A cheat sheet on hell

A cheat sheet on hell January 24, 2013

Lately I’ve had to do a number of interviews and Q&A sessions relating to Hellbound?, so I thought it prudent to write up a little cheat sheet to remind me of a few key points I’d like to cover. Here’s a sneak peak.


This list goes back to my days working in youth custody facilities (my educational background includes a degree in social development studies, particularly the processing of young offenders). But I think the principles of justice I learned about back then certainly apply to the hell debate.

1. Retribution: I view this as the lowest form of justice, simple “eye-for-an-eye,” you “do the crime you do the time” mentality. It’s more about averting revenge by providing people with a sanctioned form of punishment. However, it ultimately fails in my book, because it doesn’t teach the offender anything except to be more careful next time. Rather than introduce a higher morality, it merely outguns the “bad guys.” I should also note that a focus on retribution tends to reflect a view on free will and individual autonomy with which I disagree. For starters, I don’t find the concept of free will tenable. We have a will, yes, and we make choices. But I would argue that few of us when pressed can actually articulate what motivates us to make the choices that we do. Second, a focus on retribution also tends to scapegoat and punish individuals for what are ultimately societal problems. People who offend tend to be the ones who are most susceptible to negative relational patterns endemic to the community.

2. Deterrence: Many people think the way to solve crime is to get tough on crime. But study after study shows that this logic fails. Harsh sentences have a minimal effect on reducing crime rates. In fact, crime rates–especially violent crime rates–are often worse where sentences are the harshest. This is partly because violent crimes are also crimes of passion, where the last thing on the offender’s mind is the consequences of his or her actions. Second, harsh sentences, such as capital punishment, legitimize violence under certain circumstances, thereby giving tacit permission to the offender to imitate the violent state in which he or she lives. Furthermore, studies of parenting styles demonstrate that harsh, external punishment and reward schemes actually prevent children from forming an inner sense of morality. So I have to think the same is true for adults.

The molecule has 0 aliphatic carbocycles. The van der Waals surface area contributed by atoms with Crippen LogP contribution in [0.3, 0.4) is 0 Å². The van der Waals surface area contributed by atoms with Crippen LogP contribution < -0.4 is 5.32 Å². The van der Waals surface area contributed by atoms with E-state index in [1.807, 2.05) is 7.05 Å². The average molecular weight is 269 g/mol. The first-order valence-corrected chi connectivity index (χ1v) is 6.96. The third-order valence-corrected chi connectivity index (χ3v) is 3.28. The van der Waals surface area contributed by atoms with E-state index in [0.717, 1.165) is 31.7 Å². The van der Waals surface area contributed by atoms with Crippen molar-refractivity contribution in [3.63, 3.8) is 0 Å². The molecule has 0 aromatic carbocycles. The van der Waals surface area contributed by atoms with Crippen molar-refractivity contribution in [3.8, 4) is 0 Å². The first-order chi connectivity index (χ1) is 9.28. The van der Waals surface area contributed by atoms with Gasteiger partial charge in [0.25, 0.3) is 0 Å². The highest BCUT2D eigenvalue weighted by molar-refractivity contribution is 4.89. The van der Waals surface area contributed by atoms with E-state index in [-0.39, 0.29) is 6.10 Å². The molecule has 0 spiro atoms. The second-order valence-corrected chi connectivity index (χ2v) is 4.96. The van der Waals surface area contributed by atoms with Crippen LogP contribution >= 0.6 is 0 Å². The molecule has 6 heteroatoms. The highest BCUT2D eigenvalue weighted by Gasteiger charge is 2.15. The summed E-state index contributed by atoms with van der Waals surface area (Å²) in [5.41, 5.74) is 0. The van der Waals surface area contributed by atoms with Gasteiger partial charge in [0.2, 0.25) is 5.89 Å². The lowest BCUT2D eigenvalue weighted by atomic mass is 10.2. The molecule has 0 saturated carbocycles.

3. Public protection: Who could argue that taking violent offenders off the street is a bad thing? I’m definitely in favor of incarcerating those who are unable to stop themselves from offending. I’m not sure how this plays out in the world to come, but I tend to think it won’t be much of an issue. That said, one of Mark Driscoll’s arguments in favor of eternal hell is the notion of public protection. However, like the other two purposes listed above, if this is all the justice system does, it fails in my view because “justice” comes at the expense of the offender.

4. Restitution: You break it, you fix it. Makes sense to me. The problem is, certain actions cannot be undone–at least not by mere humans. Hence certain theologies of penal substitution/satisfaction. Again though, this is a point where I think we tend to project human limitations onto God. I don’t think there’s anything God can’t undo. Which raises a question though: If God can undo all of our bad decisions, do they have any meaning? To help answer that, I find it helpful to reflect upon my own children. I can undo most of their bad decisions. Does that mean their decisions have no meaning? Certainly not. In fact, it provides an atmosphere of safety and security for them as they seek to grow and mature. If God can’t undo our bad decisions, we’re really in trouble.